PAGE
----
Quick Tips: Dandruff Remedies

We know it's tempting, but your scalp will heal faster if you avoid scratching.

Your body has an amazing ability to rejuvenate itself. The suit of skin you're wearing now won't be the same one you're wearing a month from now. But the problem is, the skin that is flaking off your head has become itchy and unsightly -- you have dandruff.

Dandruff is caused by a microscopic, yeast-like fungus called malassezia. Malassezia is also found on healthy human heads but, for some unknown reason, it gets out of control on the scalps of an unlucky group of people. The cell turnover that would take 27 or 28 days on a healthy head, takes two weeks or less on the skin of someone with dandruff. Those dead cells tend to clump together and then -- because of natural oils -- stick on your head and clothing, refusing to harmlessly drift away. That's the science of the matter; below are some solutions.


  • Avoid the sticky stuff: Yes, you like to be cool and coiffed with hair gels, mousse and spray, but if you can use a bit less of these salon products, your scalp will thank you. If you can't bear to use less, then use them less often. If there's a day or two a week that you don't have to be runway ready, that's the time. Hair-styling chemicals have a tendency to dry the scalp, which makes dandruff worse -- and that, certainly, is not the look you're after.
  • Resist the scratch: It's natural -- you itch, you scratch. But as relieving as it may feel, scratching is essentially digging your fingernails into sensitive skin. Once you have tiny wounds on your head, you'll have to temporarily stop using the medicated treatment that you'll find later on the list.
  • Shower quickly after sweating: Sweat is, largely, a good thing. It keeps you cool and it's usually an indication you're working hard to keep your body healthy. But it's also irritating to your scalp. In addition, sweat makes skin cells flake off your body more quickly. When you exercise, don't delay cleaning up. Hop in a shower at your earliest convenience.
  • Change shampoos: When malassezia goes crazy, it's time to set aside your usual shampoo and buy an over-the-counter anti-dandruff shampoo. Scan the ingredients. You'll want one that has zinc pyrithione to control fungus, salicylic acid (which works as a scrub to remove dead cells), selenium sulfide to reduce the speed of cell replacement, and ketaconazole, which also eliminates a variety of fungi.
  • Bring in the tar: If you've tried all these preventative measures and you've also used anti-dandruff shampoos without success, it's time to bring in the powerful stuff -- tar shampoos. This centuries-old remedy is effective at reducing cell turnover. However, there's a reason it's your last and most extreme option. It has a strong smell and it can discolor the shaft of light-colored hair. Lemon juice and cream rinse can be helpful in reducing the side effects of this tough dandruff solution.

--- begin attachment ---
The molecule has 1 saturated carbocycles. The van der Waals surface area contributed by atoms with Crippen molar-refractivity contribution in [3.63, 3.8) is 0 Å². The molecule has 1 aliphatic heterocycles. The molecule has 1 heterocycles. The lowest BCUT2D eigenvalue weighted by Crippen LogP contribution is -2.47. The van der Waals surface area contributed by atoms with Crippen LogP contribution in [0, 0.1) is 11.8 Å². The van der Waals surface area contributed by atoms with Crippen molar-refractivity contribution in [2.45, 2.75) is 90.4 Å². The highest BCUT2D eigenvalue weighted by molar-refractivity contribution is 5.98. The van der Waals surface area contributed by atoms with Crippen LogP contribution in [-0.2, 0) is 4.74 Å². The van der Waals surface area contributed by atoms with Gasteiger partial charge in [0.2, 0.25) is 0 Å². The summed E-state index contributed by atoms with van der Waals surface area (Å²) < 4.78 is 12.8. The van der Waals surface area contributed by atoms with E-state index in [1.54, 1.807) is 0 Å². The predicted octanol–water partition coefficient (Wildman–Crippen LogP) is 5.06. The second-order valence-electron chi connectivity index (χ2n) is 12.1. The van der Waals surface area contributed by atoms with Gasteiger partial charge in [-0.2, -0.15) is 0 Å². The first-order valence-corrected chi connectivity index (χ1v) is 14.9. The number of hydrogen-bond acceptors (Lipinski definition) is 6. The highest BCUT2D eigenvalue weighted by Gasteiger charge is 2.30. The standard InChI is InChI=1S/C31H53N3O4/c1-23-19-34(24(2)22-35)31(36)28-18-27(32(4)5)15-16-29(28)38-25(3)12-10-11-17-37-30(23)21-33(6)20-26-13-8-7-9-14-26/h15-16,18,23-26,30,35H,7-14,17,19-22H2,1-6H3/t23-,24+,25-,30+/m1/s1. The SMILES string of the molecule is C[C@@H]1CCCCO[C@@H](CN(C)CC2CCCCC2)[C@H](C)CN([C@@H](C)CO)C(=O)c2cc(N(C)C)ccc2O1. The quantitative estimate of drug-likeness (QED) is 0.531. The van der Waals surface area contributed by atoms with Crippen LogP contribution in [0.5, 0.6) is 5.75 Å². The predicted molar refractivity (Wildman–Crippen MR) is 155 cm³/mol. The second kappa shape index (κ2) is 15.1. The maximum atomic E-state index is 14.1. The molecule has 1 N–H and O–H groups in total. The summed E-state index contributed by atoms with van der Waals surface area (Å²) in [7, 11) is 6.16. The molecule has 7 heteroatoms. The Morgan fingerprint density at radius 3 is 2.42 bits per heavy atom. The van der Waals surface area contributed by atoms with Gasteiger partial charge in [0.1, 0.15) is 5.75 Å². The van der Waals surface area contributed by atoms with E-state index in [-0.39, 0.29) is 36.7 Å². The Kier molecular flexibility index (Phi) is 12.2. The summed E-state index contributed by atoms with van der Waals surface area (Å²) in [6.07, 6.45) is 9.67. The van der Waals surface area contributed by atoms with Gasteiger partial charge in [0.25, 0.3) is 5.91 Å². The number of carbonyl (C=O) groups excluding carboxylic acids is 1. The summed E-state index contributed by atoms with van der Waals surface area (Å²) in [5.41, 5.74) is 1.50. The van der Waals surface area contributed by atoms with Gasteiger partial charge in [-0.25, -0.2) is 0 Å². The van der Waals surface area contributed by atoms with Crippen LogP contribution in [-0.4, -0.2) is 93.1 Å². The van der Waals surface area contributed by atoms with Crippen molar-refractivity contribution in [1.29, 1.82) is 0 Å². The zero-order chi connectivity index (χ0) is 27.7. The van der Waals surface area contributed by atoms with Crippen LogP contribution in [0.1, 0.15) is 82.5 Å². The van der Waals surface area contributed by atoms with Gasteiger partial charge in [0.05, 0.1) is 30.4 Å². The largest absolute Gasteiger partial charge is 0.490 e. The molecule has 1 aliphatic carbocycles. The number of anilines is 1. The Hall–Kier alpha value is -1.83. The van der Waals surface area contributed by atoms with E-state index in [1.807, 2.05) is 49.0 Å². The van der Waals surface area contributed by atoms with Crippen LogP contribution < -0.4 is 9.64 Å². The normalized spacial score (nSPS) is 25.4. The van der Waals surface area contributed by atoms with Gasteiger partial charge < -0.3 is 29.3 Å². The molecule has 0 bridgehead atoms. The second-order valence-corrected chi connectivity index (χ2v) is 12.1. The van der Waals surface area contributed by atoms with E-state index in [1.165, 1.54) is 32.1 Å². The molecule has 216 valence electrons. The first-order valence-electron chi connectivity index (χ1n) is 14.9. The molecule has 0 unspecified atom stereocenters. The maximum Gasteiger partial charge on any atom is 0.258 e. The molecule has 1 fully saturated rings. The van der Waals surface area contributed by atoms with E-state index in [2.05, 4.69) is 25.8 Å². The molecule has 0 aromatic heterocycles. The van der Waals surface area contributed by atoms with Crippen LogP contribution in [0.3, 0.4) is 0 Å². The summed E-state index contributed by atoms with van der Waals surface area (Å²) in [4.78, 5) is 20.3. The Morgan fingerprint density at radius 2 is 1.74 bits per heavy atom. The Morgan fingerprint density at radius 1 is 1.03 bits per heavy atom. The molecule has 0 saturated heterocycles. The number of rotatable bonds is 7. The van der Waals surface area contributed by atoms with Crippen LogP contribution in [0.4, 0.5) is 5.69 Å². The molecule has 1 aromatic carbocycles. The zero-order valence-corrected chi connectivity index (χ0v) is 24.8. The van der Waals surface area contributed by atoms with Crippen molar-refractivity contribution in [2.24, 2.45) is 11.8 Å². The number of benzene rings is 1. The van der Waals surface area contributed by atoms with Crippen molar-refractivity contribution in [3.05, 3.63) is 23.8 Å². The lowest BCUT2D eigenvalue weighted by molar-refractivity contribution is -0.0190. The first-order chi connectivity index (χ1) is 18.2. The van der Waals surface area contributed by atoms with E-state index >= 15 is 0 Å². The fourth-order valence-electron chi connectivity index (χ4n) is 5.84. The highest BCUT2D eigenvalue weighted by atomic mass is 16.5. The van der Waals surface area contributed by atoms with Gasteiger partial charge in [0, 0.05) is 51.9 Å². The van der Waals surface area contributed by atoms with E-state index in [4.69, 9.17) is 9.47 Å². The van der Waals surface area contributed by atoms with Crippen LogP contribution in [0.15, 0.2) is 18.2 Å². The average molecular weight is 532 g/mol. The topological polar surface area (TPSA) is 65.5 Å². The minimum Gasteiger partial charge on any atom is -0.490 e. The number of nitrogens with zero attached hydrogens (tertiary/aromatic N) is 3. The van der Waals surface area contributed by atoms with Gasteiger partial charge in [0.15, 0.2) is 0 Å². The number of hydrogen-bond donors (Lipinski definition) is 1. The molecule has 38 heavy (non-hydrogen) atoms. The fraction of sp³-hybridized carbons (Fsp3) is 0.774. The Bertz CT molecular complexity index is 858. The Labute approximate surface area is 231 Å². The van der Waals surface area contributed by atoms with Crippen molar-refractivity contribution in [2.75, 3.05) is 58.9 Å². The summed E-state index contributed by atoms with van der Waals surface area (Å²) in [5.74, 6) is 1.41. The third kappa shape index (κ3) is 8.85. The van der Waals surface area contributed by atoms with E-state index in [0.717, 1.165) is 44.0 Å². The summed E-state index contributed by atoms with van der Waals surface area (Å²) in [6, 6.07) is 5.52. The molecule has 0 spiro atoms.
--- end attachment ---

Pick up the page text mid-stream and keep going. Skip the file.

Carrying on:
Dandruff is an itchy, unsightly and stubborn problem -- but hang in there. You can get back to a scratch-free and pleasant existence.


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  • Ivan Oransky, M.D., is the deputy editor of The Scientist. He is author or co-author of four books, including "The Common Symptom Answer Guide," and has written for publications including the Boston Globe, The Lancet, and USA Today. He holds appointments as a clinical assistant professor of medicine and as adjunct professor of journalism at New York University.
  • David J. Hufford, Ph.D., is university professor and chair of the Medical Humanities Department at Pennsylvania State University's College of Medicine. He also is a professor in the departments of Neural and Behavioral Sciences and Family and Community Medicine. Dr. Hufford serves on the editorial boards of several journals, including Alternative Therapies in Health & Medicine and Explore.
  • Timothy Gower is a freelance writer and editor whose work has appeared in many publications, including Reader's Digest, Prevention, Men's Health, Better Homes and Gardens, The New York Times, and The Los Angeles Times. The author of four books, Gower is also a contributing editor for Health magazine.
  • Alice Lesch Kelly is a health writer based in Boston. Her work has been published in magazines such as Shape, Fit Pregnancy, Woman's Day, Reader's Digest, Eating Well, and Health. She is the co-author of three books on women's health.
  • Linnea Lundgren has more than 12 years experience researching, writing, and editing for newspapers and magazines. She is the author of four books, including Living Well With Allergies.
  • Michele Price Mann is a freelance writer who has written for such publications as Weight Watchers and Southern Living magazines. Formerly assistant health and fitness editor at Cooking Light magazine, her professional passion is learning and writing about health.